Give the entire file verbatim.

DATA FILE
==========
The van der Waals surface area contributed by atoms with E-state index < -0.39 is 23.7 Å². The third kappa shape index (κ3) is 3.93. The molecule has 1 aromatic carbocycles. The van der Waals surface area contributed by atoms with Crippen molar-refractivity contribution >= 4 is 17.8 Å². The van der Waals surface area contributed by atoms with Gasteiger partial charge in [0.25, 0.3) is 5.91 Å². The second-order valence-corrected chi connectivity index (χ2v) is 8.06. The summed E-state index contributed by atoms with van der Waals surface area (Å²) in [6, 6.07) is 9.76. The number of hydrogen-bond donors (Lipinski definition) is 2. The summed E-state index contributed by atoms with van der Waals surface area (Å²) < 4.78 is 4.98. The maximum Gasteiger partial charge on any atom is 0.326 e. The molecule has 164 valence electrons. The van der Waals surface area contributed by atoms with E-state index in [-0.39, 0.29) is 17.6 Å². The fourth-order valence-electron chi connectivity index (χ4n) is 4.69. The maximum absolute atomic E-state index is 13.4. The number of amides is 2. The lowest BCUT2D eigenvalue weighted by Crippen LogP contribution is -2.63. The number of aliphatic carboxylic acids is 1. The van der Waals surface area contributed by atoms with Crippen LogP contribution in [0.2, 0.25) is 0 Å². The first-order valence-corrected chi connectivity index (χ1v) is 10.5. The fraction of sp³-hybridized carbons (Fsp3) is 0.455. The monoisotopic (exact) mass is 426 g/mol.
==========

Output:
The van der Waals surface area contributed by atoms with E-state index < -0.39 is 23.7 Å². The third kappa shape index (κ3) is 3.93. The molecule has 1 aromatic carbocycles. The van der Waals surface area contributed by atoms with Crippen molar-refractivity contribution >= 4 is 17.8 Å². The van der Waals surface area contributed by atoms with Gasteiger partial charge in [0.25, 0.3) is 5.91 Å². The second-order valence-corrected chi connectivity index (χ2v) is 8.06. The summed E-state index contributed by atoms with van der Waals surface area (Å²) in [6, 6.07) is 9.76. The number of hydrogen-bond donors (Lipinski definition) is 2. The summed E-state index contributed by atoms with van der Waals surface area (Å²) < 4.78 is 4.98. The maximum Gasteiger partial charge on any atom is 0.326 e. The molecule has 164 valence electrons. The van der Waals surface area contributed by atoms with E-state index in [-0.39, 0.29) is 17.6 Å². The fourth-order valence-electron chi connectivity index (χ4n) is 4.69. The maximum absolute atomic E-state index is 13.4. The number of amides is 2. The lowest BCUT2D eigenvalue weighted by Crippen LogP contribution is -2.63. The number of aliphatic carboxylic acids is 1. The van der Waals surface area contributed by atoms with Crippen LogP contribution in [0.2, 0.25) is 0 Å². The first-order valence-corrected chi connectivity index (χ1v) is 10.5. The fraction of sp³-hybridized carbons (Fsp3) is 0.455. The monoisotopic (exact) mass is 426 g/mol.